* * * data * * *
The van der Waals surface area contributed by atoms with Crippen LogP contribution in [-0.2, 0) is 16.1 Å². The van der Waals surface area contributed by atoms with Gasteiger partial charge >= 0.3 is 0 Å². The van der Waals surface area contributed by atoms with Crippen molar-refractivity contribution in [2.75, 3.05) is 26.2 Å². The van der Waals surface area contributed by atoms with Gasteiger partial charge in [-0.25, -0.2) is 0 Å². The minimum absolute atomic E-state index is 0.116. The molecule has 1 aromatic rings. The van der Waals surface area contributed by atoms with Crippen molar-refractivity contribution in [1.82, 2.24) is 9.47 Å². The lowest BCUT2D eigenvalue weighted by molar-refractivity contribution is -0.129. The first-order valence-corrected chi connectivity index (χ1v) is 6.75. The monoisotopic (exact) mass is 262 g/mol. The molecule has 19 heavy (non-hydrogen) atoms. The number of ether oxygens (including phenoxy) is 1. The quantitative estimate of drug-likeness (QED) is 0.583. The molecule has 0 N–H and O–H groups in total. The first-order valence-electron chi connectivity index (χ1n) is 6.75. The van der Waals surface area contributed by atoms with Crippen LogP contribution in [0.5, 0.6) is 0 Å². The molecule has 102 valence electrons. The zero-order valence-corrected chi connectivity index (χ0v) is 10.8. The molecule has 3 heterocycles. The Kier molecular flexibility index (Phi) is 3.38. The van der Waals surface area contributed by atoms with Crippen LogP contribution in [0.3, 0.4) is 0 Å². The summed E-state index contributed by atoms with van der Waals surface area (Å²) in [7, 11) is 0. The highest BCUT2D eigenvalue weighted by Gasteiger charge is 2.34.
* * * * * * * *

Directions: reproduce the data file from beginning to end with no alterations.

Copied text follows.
The van der Waals surface area contributed by atoms with Crippen LogP contribution in [-0.2, 0) is 16.1 Å². The van der Waals surface area contributed by atoms with Gasteiger partial charge >= 0.3 is 0 Å². The van der Waals surface area contributed by atoms with Crippen molar-refractivity contribution in [2.75, 3.05) is 26.2 Å². The van der Waals surface area contributed by atoms with Gasteiger partial charge in [-0.25, -0.2) is 0 Å². The minimum absolute atomic E-state index is 0.116. The molecule has 1 aromatic rings. The van der Waals surface area contributed by atoms with Crippen molar-refractivity contribution in [1.82, 2.24) is 9.47 Å². The lowest BCUT2D eigenvalue weighted by molar-refractivity contribution is -0.129. The first-order valence-corrected chi connectivity index (χ1v) is 6.75. The monoisotopic (exact) mass is 262 g/mol. The molecule has 19 heavy (non-hydrogen) atoms. The number of ether oxygens (including phenoxy) is 1. The quantitative estimate of drug-likeness (QED) is 0.583. The molecule has 0 N–H and O–H groups in total. The first-order valence-electron chi connectivity index (χ1n) is 6.75. The van der Waals surface area contributed by atoms with Crippen LogP contribution in [0.5, 0.6) is 0 Å². The molecule has 102 valence electrons. The zero-order valence-corrected chi connectivity index (χ0v) is 10.8. The molecule has 3 heterocycles. The Kier molecular flexibility index (Phi) is 3.38. The van der Waals surface area contributed by atoms with Crippen LogP contribution in [0.3, 0.4) is 0 Å². The summed E-state index contributed by atoms with van der Waals surface area (Å²) in [7, 11) is 0. The highest BCUT2D eigenvalue weighted by Gasteiger charge is 2.34.